Sunday, May 19, 2019

Which Prometheus Do We Unbind?


While we have written and spoken much about the need to bring fresh and novel content to Bharathanatyam performances, one question that keeps rearing its head is - how does one select such content. Well, nothing jumps out from the pages of tomes demanding that it be danced out, which is why we see many dancers take the safe path of recounting stories that have already been said; sometimes just giving it a twist on how it is recounted. 

I think it takes a lot of reading, trials and errors before a  story can be interpreted as a dance. Writers do not normally write for dance. It cramps their style, does not have huge financial rewards like writing a script for cinema would, and worst of all does not even have dancers waiting in line for it. 

Much of what I read cannot be produced as dance. The first reason could be that I do not find the story novel or interesting enough. In order to invest a year in producing a narrative and then several years dancing it across venues, the story needs to be a lot more than just entertaining; it needs to catch me by my throat. 

And then again not all stories that take hold of my head can be danced. Excellent as they may be on paper, the magic cannot be translated into dance, especially Bharathanatyam. Any book by Haruki Murakami would fall in this category. 

It is imperative that I bring out the flavour of the story and add to its visual experience rather than just play out an interpretation for the sake of it. If I cannot accentuate what was on paper, then it should be left on paper. Mr. Murakami, take a bow!

The stories I look for would therefore be those that tell the story of a human psyche or mind. Bharathanatyam is extremely capable of bringing out the best of human emotions well beyond the written word, and possibly well beyond cinema. Therefore, rather than taking on subjects that are larger than life, I prefer to look for stories of everyday people and their mental dilemmas. This is the niche that Bharathanatyam cannot be beaten on.  


And where do you find these stories? Everywhere. You just have to stop thinking about how you would look dancing it and start thinking about how you become that person you are representing.  

Sunday, January 20, 2019

When is a classic, a classic?


Recently, I had the opportunity to watch an interesting interpretation of Shakespeare’s Twelfth Night. This was presented by an extremely talented quartet called The HandleBards.  Apparently they cycle across the UK, all props and costumes in tow on their bicycles and enact Shakespearan plays across the country.  They were wonderful performers and were able to elicit genuine warmth from the audience by their interactions with them. And yet, I left their performance at the midpoint.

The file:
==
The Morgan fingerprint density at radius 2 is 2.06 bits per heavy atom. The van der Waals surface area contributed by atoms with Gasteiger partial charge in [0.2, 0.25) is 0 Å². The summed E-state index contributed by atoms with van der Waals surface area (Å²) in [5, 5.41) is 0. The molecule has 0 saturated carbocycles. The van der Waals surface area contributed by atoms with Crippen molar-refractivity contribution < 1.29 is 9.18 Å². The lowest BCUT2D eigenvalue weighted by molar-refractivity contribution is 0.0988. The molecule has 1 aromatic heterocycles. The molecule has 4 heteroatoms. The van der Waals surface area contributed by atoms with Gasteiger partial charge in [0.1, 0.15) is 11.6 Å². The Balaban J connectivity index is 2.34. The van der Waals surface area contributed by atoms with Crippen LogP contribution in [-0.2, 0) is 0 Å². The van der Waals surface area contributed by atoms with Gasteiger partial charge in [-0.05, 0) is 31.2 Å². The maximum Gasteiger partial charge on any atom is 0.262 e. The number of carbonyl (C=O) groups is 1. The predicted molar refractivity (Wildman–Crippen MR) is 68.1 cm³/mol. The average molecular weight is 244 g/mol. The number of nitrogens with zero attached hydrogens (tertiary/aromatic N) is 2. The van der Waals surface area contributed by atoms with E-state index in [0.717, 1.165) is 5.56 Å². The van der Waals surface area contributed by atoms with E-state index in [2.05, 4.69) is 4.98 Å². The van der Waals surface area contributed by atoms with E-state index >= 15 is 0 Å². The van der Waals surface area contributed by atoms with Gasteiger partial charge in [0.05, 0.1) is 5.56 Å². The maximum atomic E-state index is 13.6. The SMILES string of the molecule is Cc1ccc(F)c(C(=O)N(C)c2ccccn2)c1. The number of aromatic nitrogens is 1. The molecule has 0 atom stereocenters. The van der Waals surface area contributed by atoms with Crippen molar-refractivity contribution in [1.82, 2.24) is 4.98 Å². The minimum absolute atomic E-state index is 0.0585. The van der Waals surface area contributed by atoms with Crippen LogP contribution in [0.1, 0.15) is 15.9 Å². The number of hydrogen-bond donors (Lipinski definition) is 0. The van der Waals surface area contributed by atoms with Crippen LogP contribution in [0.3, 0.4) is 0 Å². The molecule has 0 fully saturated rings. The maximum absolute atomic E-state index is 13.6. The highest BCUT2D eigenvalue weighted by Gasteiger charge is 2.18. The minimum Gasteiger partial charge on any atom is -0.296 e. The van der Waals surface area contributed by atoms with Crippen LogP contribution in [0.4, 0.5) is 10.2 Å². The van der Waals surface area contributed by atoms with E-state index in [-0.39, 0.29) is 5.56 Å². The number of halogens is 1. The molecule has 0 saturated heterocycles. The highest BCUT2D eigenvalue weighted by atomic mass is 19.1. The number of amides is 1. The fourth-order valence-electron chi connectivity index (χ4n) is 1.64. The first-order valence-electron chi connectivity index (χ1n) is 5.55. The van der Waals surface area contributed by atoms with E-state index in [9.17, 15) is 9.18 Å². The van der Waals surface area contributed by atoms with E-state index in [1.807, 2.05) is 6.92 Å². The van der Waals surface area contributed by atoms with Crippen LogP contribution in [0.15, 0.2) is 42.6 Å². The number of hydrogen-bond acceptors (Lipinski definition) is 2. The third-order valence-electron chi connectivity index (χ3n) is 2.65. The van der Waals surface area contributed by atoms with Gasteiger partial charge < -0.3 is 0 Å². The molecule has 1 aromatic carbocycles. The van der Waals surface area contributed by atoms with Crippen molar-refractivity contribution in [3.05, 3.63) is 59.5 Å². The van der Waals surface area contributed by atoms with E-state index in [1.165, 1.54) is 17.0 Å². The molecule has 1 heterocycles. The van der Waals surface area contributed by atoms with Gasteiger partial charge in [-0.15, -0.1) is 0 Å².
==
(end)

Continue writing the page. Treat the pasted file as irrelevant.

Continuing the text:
On my drive home I was wondering what caused me to leave. It certainly wasn’t their lack of prowess at acting; even with a very modest backdrop they were able to tell a story.  But really, the story made my head spin! Twins, separated in a storm, women masquerading as men, love triangles and quadrilaterals...... it brought back memories of watching a Manmohan Desai movie from the 70s.

If this was a story written in 2019 by any of the major writers of today, I have no doubt that it would have sunk without a trace.  And yet, if I say Shakespeare wrote it, there is an aegis of classicism that covers all shortcomings.  Question, is Twelfth Night, really a classic? And if it is, why? Is it because of the way the verses were assembled (the archaic language made comprehension that much more difficult anyways) or was it representative of a socio-cultural system of that age which I failed to appreciate? I could extend this question to any field of art.  Not every movie that had a successful run in its time can be watched today; while some we go back to every year - they never go out of relevance or look dated.  We might go back to the 80s or 70 s or 60s and enjoy these films perhaps for the nostalgia it invokes.  Do the current generation think the same?

I would like to think that a classic stands the test of time on the basis of its own pedigree, and not because of a name associated with the project - be it Chaplin or Ingrid Bergman or Charles Dickens, lends a patina of credibility to an otherwise inferior product.  By the same token a classic could have been written yesterday also.  Likewise in dance, a classic cannot be defined by age or by its performer alone.  It is defined by a certain core that will touch a majority of audiences regardless of which generation they come from and those like gems are valuable, but very rare.  The rest I am afraid just masquerade.